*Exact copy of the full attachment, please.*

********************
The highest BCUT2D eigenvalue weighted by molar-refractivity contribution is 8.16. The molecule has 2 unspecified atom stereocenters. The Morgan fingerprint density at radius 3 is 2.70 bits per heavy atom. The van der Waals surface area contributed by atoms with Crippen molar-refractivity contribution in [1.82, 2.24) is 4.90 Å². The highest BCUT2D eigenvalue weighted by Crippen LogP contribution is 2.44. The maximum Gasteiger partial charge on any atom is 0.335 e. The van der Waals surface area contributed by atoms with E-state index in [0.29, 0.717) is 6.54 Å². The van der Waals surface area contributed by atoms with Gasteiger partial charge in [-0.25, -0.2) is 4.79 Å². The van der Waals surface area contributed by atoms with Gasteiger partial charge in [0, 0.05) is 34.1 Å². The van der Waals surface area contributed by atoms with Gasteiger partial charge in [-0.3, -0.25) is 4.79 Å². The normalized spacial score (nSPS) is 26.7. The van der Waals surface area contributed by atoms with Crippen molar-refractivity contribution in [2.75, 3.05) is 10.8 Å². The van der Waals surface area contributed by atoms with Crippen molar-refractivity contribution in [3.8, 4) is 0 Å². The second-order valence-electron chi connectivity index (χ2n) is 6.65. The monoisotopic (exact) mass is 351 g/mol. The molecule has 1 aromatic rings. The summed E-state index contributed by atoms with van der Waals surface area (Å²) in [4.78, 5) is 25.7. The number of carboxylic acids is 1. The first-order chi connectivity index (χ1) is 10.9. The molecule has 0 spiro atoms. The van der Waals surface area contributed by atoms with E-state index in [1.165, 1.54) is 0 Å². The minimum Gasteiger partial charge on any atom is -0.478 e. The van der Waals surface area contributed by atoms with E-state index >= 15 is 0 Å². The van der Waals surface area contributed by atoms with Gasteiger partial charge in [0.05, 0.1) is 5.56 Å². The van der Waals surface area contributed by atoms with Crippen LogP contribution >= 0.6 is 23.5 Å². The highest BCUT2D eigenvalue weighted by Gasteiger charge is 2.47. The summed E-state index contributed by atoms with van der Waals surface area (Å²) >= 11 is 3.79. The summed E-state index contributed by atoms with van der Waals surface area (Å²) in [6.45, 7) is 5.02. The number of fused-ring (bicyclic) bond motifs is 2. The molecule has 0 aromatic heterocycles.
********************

The highest BCUT2D eigenvalue weighted by molar-refractivity contribution is 8.16. The molecule has 2 unspecified atom stereocenters. The Morgan fingerprint density at radius 3 is 2.70 bits per heavy atom. The van der Waals surface area contributed by atoms with Crippen molar-refractivity contribution in [1.82, 2.24) is 4.90 Å². The highest BCUT2D eigenvalue weighted by Crippen LogP contribution is 2.44. The maximum Gasteiger partial charge on any atom is 0.335 e. The van der Waals surface area contributed by atoms with E-state index in [0.29, 0.717) is 6.54 Å². The van der Waals surface area contributed by atoms with Gasteiger partial charge in [-0.25, -0.2) is 4.79 Å². The van der Waals surface area contributed by atoms with Gasteiger partial charge in [0, 0.05) is 34.1 Å². The van der Waals surface area contributed by atoms with Gasteiger partial charge in [-0.3, -0.25) is 4.79 Å². The normalized spacial score (nSPS) is 26.7. The van der Waals surface area contributed by atoms with Crippen molar-refractivity contribution in [2.75, 3.05) is 10.8 Å². The van der Waals surface area contributed by atoms with Crippen molar-refractivity contribution in [3.8, 4) is 0 Å². The second-order valence-electron chi connectivity index (χ2n) is 6.65. The monoisotopic (exact) mass is 351 g/mol. The molecule has 1 aromatic rings. The summed E-state index contributed by atoms with van der Waals surface area (Å²) in [4.78, 5) is 25.7. The number of carboxylic acids is 1. The first-order chi connectivity index (χ1) is 10.9. The molecule has 0 spiro atoms. The van der Waals surface area contributed by atoms with E-state index in [1.165, 1.54) is 0 Å². The minimum Gasteiger partial charge on any atom is -0.478 e. The van der Waals surface area contributed by atoms with E-state index >= 15 is 0 Å². The van der Waals surface area contributed by atoms with Gasteiger partial charge in [0.05, 0.1) is 5.56 Å². The van der Waals surface area contributed by atoms with Crippen LogP contribution >= 0.6 is 23.5 Å². The highest BCUT2D eigenvalue weighted by Gasteiger charge is 2.47. The summed E-state index contributed by atoms with van der Waals surface area (Å²) >= 11 is 3.79. The summed E-state index contributed by atoms with van der Waals surface area (Å²) in [6.45, 7) is 5.02. The number of fused-ring (bicyclic) bond motifs is 2. The molecule has 0 aromatic heterocycles.